2003 Conference Proceedings

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Greg Holliday, Ph.D.
University of Missouri - Columbia
Assessment & Consultation Clinic
205 Lewis Hall
Columbia, MO 65211
Email: HollidayG@missouri.edu

Darren Gabbert
MU Adaptive Computing Technology Ctr
S5D Memorial Union
Columbia, MO 65211
(573) 884-2828
Email: Darren@missouri.edu

Services for students with a learning disability (LD) at the collegiate level have increased as a result of Section 504 of the Rehabilitation Act of 1973 (PL 93-112) and the passage of the Americans with Disabilities Act (ADA) in 1990. At this institution, approximately 300 students with LD were registered with the Office of Disability Services during the 1999-2000 school year, and this number is expected to rise. Unfortunately, students with specific learning disabilities (SLD) traditionally have had limited success in postsecondary education. The increasing numbers of college students with LD create a growing challenge for university faculty and staff to understand and instruct students with a variety of learning characteristics. In addition, a number of other students experience academic difficulty but do not qualify for an SLD diagnosis. Students with academic difficulties in the area of math continue to struggle in postsecondary education settings. The challenges faced by students with mathematics difficulties enrolling in postsecondary education become more pronounced as they face general education requirements, as well as coursework in science, technology, engineering and math (STEM) disciplines.

Traditional assessment batteries that generate conventional broad diagnostic conclusions (e.g. disorder in reading, mathematics, or written expression) generally do not specify the actual processing deficits that underlie academic difficulties for postsecondary students. Individuals within a single diagnostic category of learning disabilities may represent a multitude of possible cognitive processing patterns (visual perception, perceptual sensitivity, visual sequencing, auditory processing, verbal or visual memory, and sound-symbol association). Identification of the specific type of processing deficit (rather than the broad diagnostic category) should help to explain the nature and extent of an individual's difficulties with mathematics courses, as well as guide the selection of optimal accommodations. This philosophy should also extend to those individuals that do not meet the criteria for disability status, but who continue to have difficulties in the area of mathematics despite opportunity and effort.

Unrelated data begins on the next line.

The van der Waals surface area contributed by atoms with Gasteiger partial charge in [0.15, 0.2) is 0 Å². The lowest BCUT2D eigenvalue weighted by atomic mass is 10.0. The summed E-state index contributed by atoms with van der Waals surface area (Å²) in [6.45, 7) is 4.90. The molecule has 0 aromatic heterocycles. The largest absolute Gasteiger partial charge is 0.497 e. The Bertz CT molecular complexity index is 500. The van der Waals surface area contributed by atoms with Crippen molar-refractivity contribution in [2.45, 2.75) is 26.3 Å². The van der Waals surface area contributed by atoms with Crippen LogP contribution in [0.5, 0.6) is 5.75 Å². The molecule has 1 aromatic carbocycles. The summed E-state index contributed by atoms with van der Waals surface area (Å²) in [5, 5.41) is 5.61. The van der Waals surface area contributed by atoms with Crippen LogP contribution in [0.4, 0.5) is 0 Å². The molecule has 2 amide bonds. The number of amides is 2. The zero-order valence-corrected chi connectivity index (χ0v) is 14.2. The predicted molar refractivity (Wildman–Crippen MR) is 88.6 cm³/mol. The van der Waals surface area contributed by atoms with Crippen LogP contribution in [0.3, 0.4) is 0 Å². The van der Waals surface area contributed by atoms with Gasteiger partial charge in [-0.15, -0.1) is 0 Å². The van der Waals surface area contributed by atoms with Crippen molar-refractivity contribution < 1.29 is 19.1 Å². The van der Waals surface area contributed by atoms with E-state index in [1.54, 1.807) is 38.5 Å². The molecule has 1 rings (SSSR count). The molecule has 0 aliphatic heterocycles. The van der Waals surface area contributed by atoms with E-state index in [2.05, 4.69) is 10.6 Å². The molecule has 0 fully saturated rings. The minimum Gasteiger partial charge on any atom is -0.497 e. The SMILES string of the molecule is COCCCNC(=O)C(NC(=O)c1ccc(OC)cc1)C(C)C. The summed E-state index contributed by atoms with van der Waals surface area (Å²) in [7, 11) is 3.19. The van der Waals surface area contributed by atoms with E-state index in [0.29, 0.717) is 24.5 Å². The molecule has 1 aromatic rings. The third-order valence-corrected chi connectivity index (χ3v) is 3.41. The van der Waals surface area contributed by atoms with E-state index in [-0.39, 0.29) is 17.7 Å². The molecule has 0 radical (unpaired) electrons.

In this project, which is funded by the National Science Foundation (NSF), university students identified as having significant difficulties in their math courses are referred to the project to undergo a comprehensive psycho-educational evaluation to assess for a learing disability. The intent of this evaluation is to go beyond general conclusions by identifying specific processing dysfunctions within the broad "learning disability" label, particularly those that impact success in mathematics coursework. This comprehensive assessment battery is administered in order to develop a broader and deeper understanding of specific strengths and weaknesses in a student's current functioning.

This presentation will focus on the learner characteristics of college-level students who are experiencing math difficulties, as determined through this project. Looking beyond the scope of the traditional broad LD categories, these learner characteristics will identify specific processing dysfunctions common to students with math difficulties, culled from the analyzed results of the assessments. By identifying these processing dysfunctions that are often embedded within broader diagnostic categories, more appropriate remediation techniques, and more effective classroom accommodation strategies can be designed and implemented.

The presentation will also include a model of adaptive technology that is a unique instructional tool designed as a support for college-level algebra instruction. This technological tool allows individual students to assimilate and rehearse algebraic problem solving strategies within a web-based environment. This learning environment can be tailored to fit each student's personal technology profile that identifies adaptive technology features and cognitive processing supports tailored to the student's specific learning needs. This learning environment incorporates information from psychoeducational results of students with learning disabilities, student feedback, adaptive technology resources, and content from math instructors to provide an alternative and complementary instructional tool for all individuals, especially those with differing learning styles and cognitive attributes.

We anticipate that these results will have broad relevance to finding effective ways to instruct, remediate and accommodate students with learning disabilities, which will lead to the development of more capable instructors and better teaching overall. Additionally, the adaptive features of the instructional tool can be incorporated into other modules that support instruction in other academic subjects other than college algebra, with the hope that all students (including those fomr underrrepresented populations) will be able to benefit from a supported learning environment, regardless of disability status or learning differences.

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